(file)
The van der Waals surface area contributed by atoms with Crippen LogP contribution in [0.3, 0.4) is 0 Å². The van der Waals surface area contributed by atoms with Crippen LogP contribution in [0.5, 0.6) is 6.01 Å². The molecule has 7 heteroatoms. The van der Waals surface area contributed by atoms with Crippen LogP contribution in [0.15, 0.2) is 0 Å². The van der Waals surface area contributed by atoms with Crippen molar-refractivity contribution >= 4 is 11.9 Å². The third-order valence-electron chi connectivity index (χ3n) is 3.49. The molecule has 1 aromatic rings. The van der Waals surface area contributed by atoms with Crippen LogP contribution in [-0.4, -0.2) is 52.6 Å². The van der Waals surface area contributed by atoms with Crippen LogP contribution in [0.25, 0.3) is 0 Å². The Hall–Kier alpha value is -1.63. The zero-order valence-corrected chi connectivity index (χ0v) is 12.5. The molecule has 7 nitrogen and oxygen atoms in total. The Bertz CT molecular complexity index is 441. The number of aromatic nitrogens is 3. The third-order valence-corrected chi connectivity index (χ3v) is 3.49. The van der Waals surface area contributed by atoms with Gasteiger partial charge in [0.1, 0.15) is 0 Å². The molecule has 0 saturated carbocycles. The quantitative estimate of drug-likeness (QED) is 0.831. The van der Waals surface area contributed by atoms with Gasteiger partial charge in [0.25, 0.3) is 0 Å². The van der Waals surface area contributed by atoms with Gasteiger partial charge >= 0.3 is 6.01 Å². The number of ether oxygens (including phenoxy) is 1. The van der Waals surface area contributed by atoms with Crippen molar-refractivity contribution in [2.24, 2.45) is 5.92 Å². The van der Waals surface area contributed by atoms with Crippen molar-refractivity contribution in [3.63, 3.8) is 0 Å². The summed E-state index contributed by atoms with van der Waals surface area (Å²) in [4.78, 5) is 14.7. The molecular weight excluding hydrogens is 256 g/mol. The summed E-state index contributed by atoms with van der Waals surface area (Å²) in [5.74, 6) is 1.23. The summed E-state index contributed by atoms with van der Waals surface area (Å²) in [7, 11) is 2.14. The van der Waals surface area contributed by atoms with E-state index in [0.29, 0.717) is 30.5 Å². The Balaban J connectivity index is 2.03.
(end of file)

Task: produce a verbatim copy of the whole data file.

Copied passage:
The van der Waals surface area contributed by atoms with Crippen LogP contribution in [0.3, 0.4) is 0 Å². The van der Waals surface area contributed by atoms with Crippen LogP contribution in [0.5, 0.6) is 6.01 Å². The molecule has 7 heteroatoms. The van der Waals surface area contributed by atoms with Crippen LogP contribution in [0.15, 0.2) is 0 Å². The van der Waals surface area contributed by atoms with Crippen molar-refractivity contribution >= 4 is 11.9 Å². The third-order valence-electron chi connectivity index (χ3n) is 3.49. The molecule has 1 aromatic rings. The van der Waals surface area contributed by atoms with Crippen LogP contribution in [-0.4, -0.2) is 52.6 Å². The van der Waals surface area contributed by atoms with Crippen LogP contribution in [0.25, 0.3) is 0 Å². The Hall–Kier alpha value is -1.63. The zero-order valence-corrected chi connectivity index (χ0v) is 12.5. The molecule has 7 nitrogen and oxygen atoms in total. The Bertz CT molecular complexity index is 441. The number of aromatic nitrogens is 3. The third-order valence-corrected chi connectivity index (χ3v) is 3.49. The van der Waals surface area contributed by atoms with Gasteiger partial charge in [0.1, 0.15) is 0 Å². The molecule has 0 saturated carbocycles. The quantitative estimate of drug-likeness (QED) is 0.831. The van der Waals surface area contributed by atoms with Gasteiger partial charge in [0.25, 0.3) is 0 Å². The van der Waals surface area contributed by atoms with Gasteiger partial charge >= 0.3 is 6.01 Å². The number of ether oxygens (including phenoxy) is 1. The van der Waals surface area contributed by atoms with Crippen molar-refractivity contribution in [2.24, 2.45) is 5.92 Å². The van der Waals surface area contributed by atoms with Crippen molar-refractivity contribution in [3.63, 3.8) is 0 Å². The summed E-state index contributed by atoms with van der Waals surface area (Å²) in [4.78, 5) is 14.7. The molecular weight excluding hydrogens is 256 g/mol. The summed E-state index contributed by atoms with van der Waals surface area (Å²) in [5.74, 6) is 1.23. The summed E-state index contributed by atoms with van der Waals surface area (Å²) in [7, 11) is 2.14. The van der Waals surface area contributed by atoms with E-state index in [0.29, 0.717) is 30.5 Å². The Balaban J connectivity index is 2.03.